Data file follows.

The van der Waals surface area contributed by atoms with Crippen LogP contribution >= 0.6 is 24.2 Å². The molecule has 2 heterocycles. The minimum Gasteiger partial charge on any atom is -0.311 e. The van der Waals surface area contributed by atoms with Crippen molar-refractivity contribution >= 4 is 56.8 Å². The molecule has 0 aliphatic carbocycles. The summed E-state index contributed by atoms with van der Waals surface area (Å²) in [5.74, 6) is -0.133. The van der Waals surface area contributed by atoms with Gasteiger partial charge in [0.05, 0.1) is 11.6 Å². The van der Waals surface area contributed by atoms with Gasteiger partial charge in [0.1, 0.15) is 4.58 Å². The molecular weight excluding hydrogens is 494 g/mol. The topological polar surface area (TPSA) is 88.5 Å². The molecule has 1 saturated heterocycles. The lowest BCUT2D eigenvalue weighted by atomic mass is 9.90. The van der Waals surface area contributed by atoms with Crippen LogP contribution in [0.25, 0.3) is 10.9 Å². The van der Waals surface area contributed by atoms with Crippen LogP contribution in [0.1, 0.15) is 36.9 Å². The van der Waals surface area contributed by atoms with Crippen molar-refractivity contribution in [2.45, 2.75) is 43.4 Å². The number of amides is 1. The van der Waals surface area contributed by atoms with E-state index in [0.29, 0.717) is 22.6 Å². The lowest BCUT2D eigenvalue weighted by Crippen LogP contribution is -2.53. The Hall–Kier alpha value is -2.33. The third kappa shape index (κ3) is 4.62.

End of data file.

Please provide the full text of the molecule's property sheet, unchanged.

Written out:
The van der Waals surface area contributed by atoms with Crippen LogP contribution >= 0.6 is 24.2 Å². The molecule has 2 heterocycles. The minimum Gasteiger partial charge on any atom is -0.311 e. The van der Waals surface area contributed by atoms with Crippen molar-refractivity contribution >= 4 is 56.8 Å². The molecule has 0 aliphatic carbocycles. The summed E-state index contributed by atoms with van der Waals surface area (Å²) in [5.74, 6) is -0.133. The van der Waals surface area contributed by atoms with Gasteiger partial charge in [0.05, 0.1) is 11.6 Å². The van der Waals surface area contributed by atoms with Gasteiger partial charge in [0.1, 0.15) is 4.58 Å². The molecular weight excluding hydrogens is 494 g/mol. The topological polar surface area (TPSA) is 88.5 Å². The molecule has 1 saturated heterocycles. The lowest BCUT2D eigenvalue weighted by atomic mass is 9.90. The van der Waals surface area contributed by atoms with Crippen LogP contribution in [0.25, 0.3) is 10.9 Å². The van der Waals surface area contributed by atoms with Crippen LogP contribution in [0.1, 0.15) is 36.9 Å². The van der Waals surface area contributed by atoms with Crippen molar-refractivity contribution in [2.45, 2.75) is 43.4 Å². The number of amides is 1. The van der Waals surface area contributed by atoms with E-state index in [0.29, 0.717) is 22.6 Å². The lowest BCUT2D eigenvalue weighted by Crippen LogP contribution is -2.53. The Hall–Kier alpha value is -2.33. The third kappa shape index (κ3) is 4.62.